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 Liberty is on the line

Saturday December 18, 2004
The Guardian

It is of first importance for the rule of law in a democracy that the decisions of the highest court are accepted by both the executive and the legislature (Judges' verdict on terror laws provokes constitutional crisis, December 16).

The law lords' judgment, which will become a milestone in the long struggle for human rights, can be adhered to in a number of ways that respect the presumption of innocence and the right of every person to a fair trial. In Northern Ireland, for instance, there were the single-judge Diplock courts, and trials held in camera. Release under close surveillance is another option.

To permit indefinite detention, coupled with the isolation of the detained person from friends and family over years, is to destroy the very structure of human rights and justice we claim to defend.
Shirley Williams
House of Lords

If David Blunkett hadn't resigned on Wednesday, would he have had to resign on Thursday when the law lords savaged his anti-terrorism legislation?

Their judgment is his true legacy - this story is no longer about visas and affairs, but about a Labour home secretary who attacks perhaps the most basic tenet of British law and of democracy itself, habeas corpus - the right of the individual not to be detained without charge or trial.

Lord Bingham, in his judgment, reminds us that "the appellants were able to draw on the long libertarian tradition of English law dating back to Chapter 39 of Magna Carta 1215, giving effect in the ancient remedy of habeas corpus". This is a fundamental keystone of democracy and the British legal tradition. The significance of this ruling is that the government is still subject to the law of the land - that this is still, for the moment, a state based on the rule of law and not the arbitrary rule of government.
Jane Mayes
Geoffrey Clapp solicitors

I am deeply disturbed by the apparent determination of the Home Office not to bow to the ruling of the highest court and to take no immediate action to remedy the illegal detention by either releasing the detainees or charging and bringing them to trial.

The concept of indefinite detention without trial is abhorrent, inhumane and contrary to a fundamental principle underlying the rule of law which has been established since the great landmark cases of the 18th century. If it is ever justified, it can only be when there is a genuine national emergency where the threat is to the very life of the nation.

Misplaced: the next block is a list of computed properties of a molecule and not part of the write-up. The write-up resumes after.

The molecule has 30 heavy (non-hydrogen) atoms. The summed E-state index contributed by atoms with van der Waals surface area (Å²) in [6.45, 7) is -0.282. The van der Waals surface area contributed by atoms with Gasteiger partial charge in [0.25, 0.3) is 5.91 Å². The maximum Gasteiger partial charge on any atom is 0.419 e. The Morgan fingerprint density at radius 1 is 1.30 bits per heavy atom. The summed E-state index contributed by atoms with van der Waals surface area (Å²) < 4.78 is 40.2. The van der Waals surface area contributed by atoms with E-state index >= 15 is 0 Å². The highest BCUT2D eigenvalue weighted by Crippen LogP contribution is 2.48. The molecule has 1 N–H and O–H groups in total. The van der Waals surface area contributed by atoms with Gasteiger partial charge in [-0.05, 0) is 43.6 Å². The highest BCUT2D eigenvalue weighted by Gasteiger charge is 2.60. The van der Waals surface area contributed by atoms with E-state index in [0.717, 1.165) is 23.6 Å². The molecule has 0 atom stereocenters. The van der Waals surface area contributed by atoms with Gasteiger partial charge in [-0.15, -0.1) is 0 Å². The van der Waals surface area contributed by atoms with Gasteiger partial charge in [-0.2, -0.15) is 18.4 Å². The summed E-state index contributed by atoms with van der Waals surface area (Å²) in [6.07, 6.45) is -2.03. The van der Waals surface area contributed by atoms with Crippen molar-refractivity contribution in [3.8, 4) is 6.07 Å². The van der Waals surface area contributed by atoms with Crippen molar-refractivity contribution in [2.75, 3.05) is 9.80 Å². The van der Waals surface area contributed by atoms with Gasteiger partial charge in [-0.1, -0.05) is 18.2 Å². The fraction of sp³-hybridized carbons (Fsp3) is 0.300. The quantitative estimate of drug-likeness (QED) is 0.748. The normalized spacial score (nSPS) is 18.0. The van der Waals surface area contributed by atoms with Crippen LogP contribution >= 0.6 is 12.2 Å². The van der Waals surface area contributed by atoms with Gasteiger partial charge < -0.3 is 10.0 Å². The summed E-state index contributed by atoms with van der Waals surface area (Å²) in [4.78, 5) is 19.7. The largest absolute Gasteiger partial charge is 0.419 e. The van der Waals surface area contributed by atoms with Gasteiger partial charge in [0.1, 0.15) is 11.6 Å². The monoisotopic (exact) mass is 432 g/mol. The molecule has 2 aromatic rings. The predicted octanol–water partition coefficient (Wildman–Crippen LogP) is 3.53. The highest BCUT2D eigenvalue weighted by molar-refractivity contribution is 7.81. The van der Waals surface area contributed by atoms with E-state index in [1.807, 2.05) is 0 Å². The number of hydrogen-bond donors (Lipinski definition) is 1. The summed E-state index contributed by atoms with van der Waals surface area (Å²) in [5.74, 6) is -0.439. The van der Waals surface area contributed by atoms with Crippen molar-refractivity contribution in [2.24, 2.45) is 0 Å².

I do not underestimate the power of terrorists to kill and destroy, but the judges were plainly correct to say that there was then no national emergency which could, in law, justify opting out of article 5 of the European convention on human rights. The act was part of a politics of fear which is damaging the US and must not be allowed to damage us here in the UK.

As the judges said, our responses to the terrorist threats we face must be proportionate. Our civil liberties, which David Blunkett took so lightly, took centuries to establish and we must be utterly vigilant against current attempts to diminish them.

If the Home Office does not either charge or release the detainees, a most serious constitutional crisis must result from the precedent of defiance thus created.
(Prof) John Rear
University of Northumbria

The British government's refusal to accept the law lords' strong and unequivocal ruling on indefinite detention without trial speaks volumes about Tony Blair and Jack Straw. In their eagerness to emulate the aggressive and authoritarian practices of George Bush, Blair and Straw reject the very traditions that have long defined and sustained the common law, and not just in Britain. What sort of message will this send to the Ukrainians, Iraqis, Uzbeks and Burmese?
Michael Byers
University of British Columbia